This story begins like so many others: with a sex scene. Or, as marine biologist Álvaro Roura put it, with “indifferent intercourse.” Roura, who has dedicated his life to the study of these clever creatures on the coast of Vigo (northwest Spain) and who worked for years at Spain’s National Research Council (CSIC), explained that “when octopuses have sex, there’s not a twitch, not even a change in color.” In this copulation, which can take up to an hour, there are no apparent signs of enjoyment. There is, however, a clear, selfless mission that the female octopus must complete during it, “from the moment she only weighs 180 grams” until she is “an eight-kilo adult.” Her goal is to get her tentacles on a good amount of spermatophores – sperm capsules – from different males, which then “explode like firecrackers” inside her when in contact with water.
The female octopus’ life will go on like this for a year. Storing the fertilizing material in spermatheca and feeding it, inside her oviductal gland, until she finds an adequate place to establish her single-parent family and is ready to spawn for the first and last time in her life. Motherhood will be terminal for her. She will no longer eat and will end up dying, consumed, exhausted, approximately five months (between June and October) after having set up her shelter, after all her children have been born.
For the first time ever, researchers captured in a video the intercourse and the entire reproduction process of the Octopus vulgaris in the wild. The images, recorded in the Vigo estuary, are the result of “eight years of immersion, summarized in five minutes,” according to Roura. He was in charge of the scientific part of the project, but also worked with scuba diver Jade Irisarri and with the multi-award-winning underwater documentary filmmaker, diver and chemist José Irisarri.
Female octopuses have a very short lifespan of less than two years. This way of living and dying after giving birth is the “strategy” of their species – as well as others “like salmon or lamprey,” which are known as semelparous and only have one reproductive cycle before death. Each season, the sea is populated by a new generation of octopuses while the previous one deteriorates and dies – unlike species like the shortfin mako shark, which according to the biologist takes almost as much time as humans to reach maturity (18 to 20 years) and breeds three times in life.
But while the female mako bears 15 offspring, the female octopus can lay between 300,000 and half a million eggs, which hang from the ceiling of her cave on strips of white lace. The length of these garlands varies, depending on the height of the den; each one can hold between 800 and 2,000 eggs. The mother settles below and, until she dies, she will spend her time caressing, blowing water and oxygenating the clusters, always ready to protect her children from any predators that might lurk behind the wall of stones and shells that she built at the entrance.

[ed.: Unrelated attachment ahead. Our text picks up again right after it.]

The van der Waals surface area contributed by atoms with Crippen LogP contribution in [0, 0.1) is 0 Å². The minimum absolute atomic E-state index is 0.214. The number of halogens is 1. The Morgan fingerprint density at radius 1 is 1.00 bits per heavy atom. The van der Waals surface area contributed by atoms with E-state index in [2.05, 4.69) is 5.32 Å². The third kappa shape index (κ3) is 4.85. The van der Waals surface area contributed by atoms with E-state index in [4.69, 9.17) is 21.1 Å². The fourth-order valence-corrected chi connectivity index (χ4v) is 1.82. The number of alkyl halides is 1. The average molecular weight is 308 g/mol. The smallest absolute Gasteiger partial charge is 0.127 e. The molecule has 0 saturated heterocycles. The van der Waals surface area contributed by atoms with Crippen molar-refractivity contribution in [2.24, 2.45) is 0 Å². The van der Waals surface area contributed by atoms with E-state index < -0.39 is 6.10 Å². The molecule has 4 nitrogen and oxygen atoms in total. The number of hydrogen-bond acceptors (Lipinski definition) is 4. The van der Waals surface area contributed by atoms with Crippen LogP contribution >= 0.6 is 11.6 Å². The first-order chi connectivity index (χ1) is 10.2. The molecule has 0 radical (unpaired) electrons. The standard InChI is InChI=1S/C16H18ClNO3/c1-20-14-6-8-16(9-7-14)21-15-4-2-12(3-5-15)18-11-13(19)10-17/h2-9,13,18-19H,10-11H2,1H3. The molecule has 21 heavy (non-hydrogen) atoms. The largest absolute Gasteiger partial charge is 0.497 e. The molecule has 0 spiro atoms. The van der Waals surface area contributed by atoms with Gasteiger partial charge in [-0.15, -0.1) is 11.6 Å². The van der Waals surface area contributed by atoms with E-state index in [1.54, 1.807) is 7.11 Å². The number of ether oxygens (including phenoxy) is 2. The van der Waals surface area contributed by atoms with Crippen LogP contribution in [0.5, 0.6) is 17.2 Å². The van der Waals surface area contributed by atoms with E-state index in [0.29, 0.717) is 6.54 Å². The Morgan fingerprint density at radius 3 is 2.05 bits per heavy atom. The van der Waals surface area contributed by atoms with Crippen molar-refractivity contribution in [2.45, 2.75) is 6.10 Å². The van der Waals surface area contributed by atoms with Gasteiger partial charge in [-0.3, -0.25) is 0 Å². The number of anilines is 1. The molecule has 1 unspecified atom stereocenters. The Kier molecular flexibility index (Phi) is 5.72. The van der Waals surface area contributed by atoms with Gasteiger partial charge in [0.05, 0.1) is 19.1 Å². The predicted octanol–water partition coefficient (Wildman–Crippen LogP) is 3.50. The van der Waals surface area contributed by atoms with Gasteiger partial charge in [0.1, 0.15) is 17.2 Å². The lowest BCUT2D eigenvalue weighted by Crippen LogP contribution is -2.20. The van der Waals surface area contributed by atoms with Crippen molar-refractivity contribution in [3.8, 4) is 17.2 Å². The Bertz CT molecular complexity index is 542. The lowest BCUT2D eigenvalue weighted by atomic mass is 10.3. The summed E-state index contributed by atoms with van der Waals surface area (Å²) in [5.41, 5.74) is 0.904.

“This epic ending has worked for them for more than 200 million years; there must be a reason behind it,” Roura said. Their sophisticated reproductive system not only allows for the sperm of the male to be stored until the right moment, but it also fertilizes individually each egg, which, before being expelled and placed in the garlands (also one by one, in a phase that lasts one month) are protected with a hard and clear glass-like shell that works like “an epoxy resin,” the specialist explained, “and in fact it polymerizes in water, thanks to the mixture of two components known as A and B.”
The eggs take three months to hatch, and by the time the last larva is finally born, the mother has lost all her musculature. Meanwhile, in their new planktonic stage, the babies (which measure less than three millimeters) travel 200 kilometers offshore, carried away by the currents. They will return to the coast later, transformed into juvenile octopuses, already sporting 20 suckers on each arm. Soon after that, the females will follow the example of their mothers.
It is all written in their endocrine system; since the late 1970s, it is a known fact that their tragic end is determined by the optic gland, which is located in the brain, behind the eyes. The female octopuses that had it removed took motherhood much more lightly and survived. However, it was not until the last decade that a team of neurobiologists from the University of Chicago managed to describe, with genetic sequencing techniques, the molecular signals that are capable of controlling the phases of maternity and death of the females.
It does not matter if the mothers live free or in captivity. Their way of decorating their nests with lace curtains and their final sacrifice is repeated in the sea and in the tanks. Four years ago, in Vigo, two public organizations held their breath as their female octopuses prepared to complete their cycle of life. They were Carmiña, at the CSIC, and Lourditas, at the Spanish Institute of Oceanography (IEO). Carmiña, named by Roura, “laid her first eggs the day the pandemic was declared,” the doctor recalled. Lourditas had already done it a few months earlier, in 2019. The two matriarchs tirelessly cared for and protected their laboratory shelters as if they were underwater cavities. Then, after fulfilling their eternal mission, they let go and died.
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